'The Appellate Assistant Commissioner may, therefore, examine the correctness of the decision of the Income-tax Officer in regard to a particular item even if it does not form the subject-matter of the appeal preferred by the assessee. Now, obviously, if the Appellate Assistant Commissioner does so, his decision in regard to that particular item would supersede or replace that of the Income-tax Officer, irrespective of whether it be a decision of affirmance or variation or reversal. But the question is : what would be the position if no grievance is made by an assessee in respect of a particular item, whether originally in the memorandum of appeal or with leave granted under section 31, sub-section (2A), and the Appellate Assistant Commissioner also does not choose to consider that particular item suo motu There would not, in such a case, be any decision of the Appellate Assistant Commissioner in regard to that particular item. Then how can it be said that the decision of the Income-tax Officer is superseded or replaced by the decision of the Appellate assistant Commissioner is far as that particular item is concerned It is true that the Appellate Assistant Commissioner could, suo motu, revise the decision of the Income-tax Officer in regard to that particular item but so long as he does not do so, the decision of Income-tax Officer stands and there is no merger of fusion of it with the decision of the superior authority. If the Appellate Assistant Commissioner were under an obligation to examine the correctness of every decision recorded by the Income-tax Officer in the process of assessment, it might be possible to contend that when the Appellate Assistant Commissioner does not say anything about a particular decision recorded by the Income-tax Officer, he may be presumed to have assented to it and an inference of implied affirmance may be raised, but it cannot be disputed that, though the Appellate Assistant Commissioner has undoubted power to revise any decision of the Income-tax Officer suo motu, there is no obligation on him to do so and in the absence of such obligation, there can be no scope for the application of the doctrine of implied decision.'

On behalf of the assessee, it was contended that the view of the Gujarat High Court, that there was no obligation on the AAC to examine the correctness of every decision recorded by the ITO in the process of assessment, was not well founded. It has, however, to be borne in mind that, as observed in Karsandas Bhagwandas Patel v. G. V. Shah, ITO : [1975]98ITR255(Guj) for the purpose of determining the applicability of the principle of merger, the test which has to be applied is whether the decision of the ITO on a particular point was the subject-matter of appeal before the AAC. It might not have been the subject-matter of appeal either because the AAC had no jurisdiction to consider that matter or because the AAC though having jurisdiction to examine that subject-matter did not do so, but in either case there being no decision of the AAC on the point, the decision of the ITO remains untouched. This question was also considered from a slightly different angle in Karsandas Bhagwandas Patel v. G. V. Shah, ITO : [1975]98ITR255(Guj) , where is was observed as follows (p. 264) :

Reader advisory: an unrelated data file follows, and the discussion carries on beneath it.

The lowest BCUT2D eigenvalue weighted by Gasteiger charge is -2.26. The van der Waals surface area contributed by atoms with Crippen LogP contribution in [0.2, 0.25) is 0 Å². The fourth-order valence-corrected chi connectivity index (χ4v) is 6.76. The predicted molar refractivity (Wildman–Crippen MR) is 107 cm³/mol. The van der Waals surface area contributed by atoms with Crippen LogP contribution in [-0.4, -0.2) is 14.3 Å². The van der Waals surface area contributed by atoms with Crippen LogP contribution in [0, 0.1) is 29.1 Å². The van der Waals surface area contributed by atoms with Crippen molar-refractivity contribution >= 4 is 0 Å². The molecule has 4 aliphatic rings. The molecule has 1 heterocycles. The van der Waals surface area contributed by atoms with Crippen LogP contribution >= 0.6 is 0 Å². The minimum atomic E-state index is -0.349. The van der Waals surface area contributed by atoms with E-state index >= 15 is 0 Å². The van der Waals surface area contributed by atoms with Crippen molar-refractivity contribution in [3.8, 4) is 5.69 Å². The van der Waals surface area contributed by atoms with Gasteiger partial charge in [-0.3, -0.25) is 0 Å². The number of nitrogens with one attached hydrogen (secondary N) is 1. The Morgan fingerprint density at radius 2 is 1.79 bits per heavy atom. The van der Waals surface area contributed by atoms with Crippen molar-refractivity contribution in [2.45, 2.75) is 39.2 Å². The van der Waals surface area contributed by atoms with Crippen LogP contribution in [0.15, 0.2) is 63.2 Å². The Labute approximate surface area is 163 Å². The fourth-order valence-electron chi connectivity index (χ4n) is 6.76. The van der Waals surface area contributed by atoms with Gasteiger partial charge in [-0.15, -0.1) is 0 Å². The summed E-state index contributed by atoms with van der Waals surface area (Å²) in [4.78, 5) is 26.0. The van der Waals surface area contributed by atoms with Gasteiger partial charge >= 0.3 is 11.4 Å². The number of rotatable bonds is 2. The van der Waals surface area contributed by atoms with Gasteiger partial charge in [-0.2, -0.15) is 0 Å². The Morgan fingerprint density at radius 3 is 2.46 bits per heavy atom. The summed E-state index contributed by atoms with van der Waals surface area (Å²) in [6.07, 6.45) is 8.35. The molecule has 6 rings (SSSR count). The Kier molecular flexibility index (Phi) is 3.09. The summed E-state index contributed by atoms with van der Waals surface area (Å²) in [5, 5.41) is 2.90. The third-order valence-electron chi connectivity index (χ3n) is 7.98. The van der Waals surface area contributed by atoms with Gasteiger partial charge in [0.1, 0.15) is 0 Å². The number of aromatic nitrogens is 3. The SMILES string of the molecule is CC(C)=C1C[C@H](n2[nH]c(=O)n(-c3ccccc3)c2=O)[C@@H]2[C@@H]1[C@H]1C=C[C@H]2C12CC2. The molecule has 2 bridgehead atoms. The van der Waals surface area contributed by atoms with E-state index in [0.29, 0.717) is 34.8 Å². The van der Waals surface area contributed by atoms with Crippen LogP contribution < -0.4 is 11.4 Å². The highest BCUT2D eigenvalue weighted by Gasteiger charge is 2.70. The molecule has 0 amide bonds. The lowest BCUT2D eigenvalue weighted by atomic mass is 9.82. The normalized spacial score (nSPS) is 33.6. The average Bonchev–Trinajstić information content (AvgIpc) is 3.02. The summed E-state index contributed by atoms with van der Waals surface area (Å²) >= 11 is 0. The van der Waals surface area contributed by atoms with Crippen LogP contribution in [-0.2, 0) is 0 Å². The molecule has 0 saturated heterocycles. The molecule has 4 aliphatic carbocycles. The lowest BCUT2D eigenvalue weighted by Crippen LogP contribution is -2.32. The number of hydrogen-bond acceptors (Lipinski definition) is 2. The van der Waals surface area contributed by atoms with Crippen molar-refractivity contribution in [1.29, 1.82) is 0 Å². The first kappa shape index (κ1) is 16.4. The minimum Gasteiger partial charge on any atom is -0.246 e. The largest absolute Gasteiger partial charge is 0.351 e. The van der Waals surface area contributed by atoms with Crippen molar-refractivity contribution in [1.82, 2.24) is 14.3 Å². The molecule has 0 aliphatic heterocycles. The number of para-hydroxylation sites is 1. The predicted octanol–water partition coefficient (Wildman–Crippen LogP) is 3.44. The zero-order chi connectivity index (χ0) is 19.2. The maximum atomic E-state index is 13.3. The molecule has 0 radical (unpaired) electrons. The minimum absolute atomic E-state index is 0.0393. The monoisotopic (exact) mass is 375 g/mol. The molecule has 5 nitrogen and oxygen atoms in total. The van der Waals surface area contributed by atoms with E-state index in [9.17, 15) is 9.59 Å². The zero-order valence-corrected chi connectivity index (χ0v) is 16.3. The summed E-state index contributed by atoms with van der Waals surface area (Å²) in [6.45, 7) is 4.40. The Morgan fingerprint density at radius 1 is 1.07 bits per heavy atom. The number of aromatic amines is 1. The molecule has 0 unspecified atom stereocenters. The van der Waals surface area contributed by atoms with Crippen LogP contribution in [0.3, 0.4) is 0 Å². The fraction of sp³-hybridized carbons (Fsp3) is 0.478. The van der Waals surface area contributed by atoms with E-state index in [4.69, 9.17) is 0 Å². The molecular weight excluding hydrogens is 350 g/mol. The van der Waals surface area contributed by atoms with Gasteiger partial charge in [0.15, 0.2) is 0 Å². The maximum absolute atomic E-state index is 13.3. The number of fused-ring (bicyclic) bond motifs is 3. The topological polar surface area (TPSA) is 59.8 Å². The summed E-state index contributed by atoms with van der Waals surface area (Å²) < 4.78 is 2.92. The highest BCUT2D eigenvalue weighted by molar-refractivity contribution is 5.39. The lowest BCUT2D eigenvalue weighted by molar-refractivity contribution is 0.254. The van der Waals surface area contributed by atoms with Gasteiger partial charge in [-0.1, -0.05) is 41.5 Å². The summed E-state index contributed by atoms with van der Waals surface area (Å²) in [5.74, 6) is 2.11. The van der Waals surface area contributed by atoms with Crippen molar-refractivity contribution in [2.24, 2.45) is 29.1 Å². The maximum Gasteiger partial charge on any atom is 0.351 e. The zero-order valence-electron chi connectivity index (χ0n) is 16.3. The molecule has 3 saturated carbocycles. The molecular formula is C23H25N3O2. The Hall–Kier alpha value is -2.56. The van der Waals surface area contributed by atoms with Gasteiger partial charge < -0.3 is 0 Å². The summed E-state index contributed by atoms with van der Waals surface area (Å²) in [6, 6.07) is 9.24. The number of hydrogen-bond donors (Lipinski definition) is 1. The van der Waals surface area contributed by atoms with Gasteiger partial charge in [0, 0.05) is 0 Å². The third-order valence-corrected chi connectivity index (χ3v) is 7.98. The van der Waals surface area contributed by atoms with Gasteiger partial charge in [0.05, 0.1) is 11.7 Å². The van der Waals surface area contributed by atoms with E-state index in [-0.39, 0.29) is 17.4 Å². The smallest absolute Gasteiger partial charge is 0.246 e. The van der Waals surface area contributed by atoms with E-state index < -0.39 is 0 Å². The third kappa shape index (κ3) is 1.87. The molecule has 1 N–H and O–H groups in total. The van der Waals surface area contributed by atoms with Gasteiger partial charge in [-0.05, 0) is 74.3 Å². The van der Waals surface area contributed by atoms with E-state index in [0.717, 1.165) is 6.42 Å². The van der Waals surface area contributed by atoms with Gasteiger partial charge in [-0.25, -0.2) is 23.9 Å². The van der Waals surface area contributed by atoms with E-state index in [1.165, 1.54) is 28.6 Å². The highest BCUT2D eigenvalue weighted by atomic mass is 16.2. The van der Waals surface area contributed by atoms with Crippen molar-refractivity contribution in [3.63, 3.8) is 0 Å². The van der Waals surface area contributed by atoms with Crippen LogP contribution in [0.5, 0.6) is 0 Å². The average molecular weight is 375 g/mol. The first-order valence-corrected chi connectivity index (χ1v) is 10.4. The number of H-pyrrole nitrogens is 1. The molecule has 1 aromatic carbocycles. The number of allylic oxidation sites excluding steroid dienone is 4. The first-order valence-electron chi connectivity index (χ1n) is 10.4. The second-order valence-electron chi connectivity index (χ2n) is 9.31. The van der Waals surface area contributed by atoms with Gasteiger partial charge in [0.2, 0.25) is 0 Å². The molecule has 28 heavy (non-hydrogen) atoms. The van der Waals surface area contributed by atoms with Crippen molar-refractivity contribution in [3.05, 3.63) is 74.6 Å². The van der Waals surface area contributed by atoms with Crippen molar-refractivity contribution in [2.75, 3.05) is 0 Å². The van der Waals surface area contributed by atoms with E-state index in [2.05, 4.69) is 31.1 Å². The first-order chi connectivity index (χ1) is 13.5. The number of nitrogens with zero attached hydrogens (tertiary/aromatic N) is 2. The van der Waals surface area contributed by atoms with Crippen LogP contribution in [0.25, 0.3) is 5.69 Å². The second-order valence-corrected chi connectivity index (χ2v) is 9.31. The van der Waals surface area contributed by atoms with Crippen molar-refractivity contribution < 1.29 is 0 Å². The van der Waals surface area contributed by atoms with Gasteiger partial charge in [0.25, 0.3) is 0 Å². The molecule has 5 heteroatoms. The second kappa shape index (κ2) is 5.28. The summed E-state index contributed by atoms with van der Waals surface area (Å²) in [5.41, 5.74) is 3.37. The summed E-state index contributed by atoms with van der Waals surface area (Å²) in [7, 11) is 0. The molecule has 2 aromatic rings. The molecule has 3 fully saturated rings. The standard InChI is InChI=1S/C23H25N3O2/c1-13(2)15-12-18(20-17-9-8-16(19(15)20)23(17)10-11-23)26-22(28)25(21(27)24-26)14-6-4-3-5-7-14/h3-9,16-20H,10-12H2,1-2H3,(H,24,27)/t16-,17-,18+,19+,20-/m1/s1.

'We may also consider the question from a slightly different stand-point. If the order of assessment made by Income-tax Officer merges wholly in the order of the Appellate Assistant Commissioner whenever there is an appeal, irrespective of what matters are considered and decided by the Appellate Assistant Commissioner, the order of the Appellate Assistant Commissioner, would not only comprise decisions reached by the Appellate Assistant Commissioner on matters raised in appeal by the assessee or considered suo motu by the Appellate Assistant Commissioner by would also incorporate by necessary implication the decisions recorded by the Income-tax Officer in respect of other matters not considered and decided by the Appellate Assistant Commissioner. Every decision recorded by the Income-tax Officer in making assessment, though not forming the subject-matter of consideration and decision by the Appellate Assistant Commissioner, would by reason of merger, be deemed to become a part of the order of the Appellate Assistant Commissioner and if the assessee is unhappy about it, he would be entitled to object to it by preferring an appeal to the Tribunal, even though he has not challenged it in the appeal to the Appellate Assistant Commissioner. The Revenue also would be entitled to object to such decision by preferring an appeal to Tribunal even though it has not invited the Appellate Assistant Commissioner to revise it suo motu in the appeal preferred by the assessee. That would be contrary to the basic scheme of the Income-tax Act...'

We respectfully agree with the aforesaid observations.

The decision of the Allahabad High Court in J.K. Synthetics Ltd. v.Addl. CIT : [1976]105ITR344(All) , on which reliance was placed by the learned counsel for the assessee, no doubt lays down that once an appeal is taken and decided, the original order merges in the appellate order which us operative and enforceable. That decision, with respect, does not take into account the fact that if the AAC had no occasion at all to consider a particular point as it was not raised before him, the AAC could not be held to have decided that point either expressly or impliedly and no question of merger would arise in such a case. Having given our anxious consideration to the matter, we see no reason to take a view different from that taken by us in M.P. No. 55 of 1978.

For all these reasons, the answer to the question framed by us is in the affirmative and against the assessee. In the circumstances of the case, parties shall bear their own costs of this reference.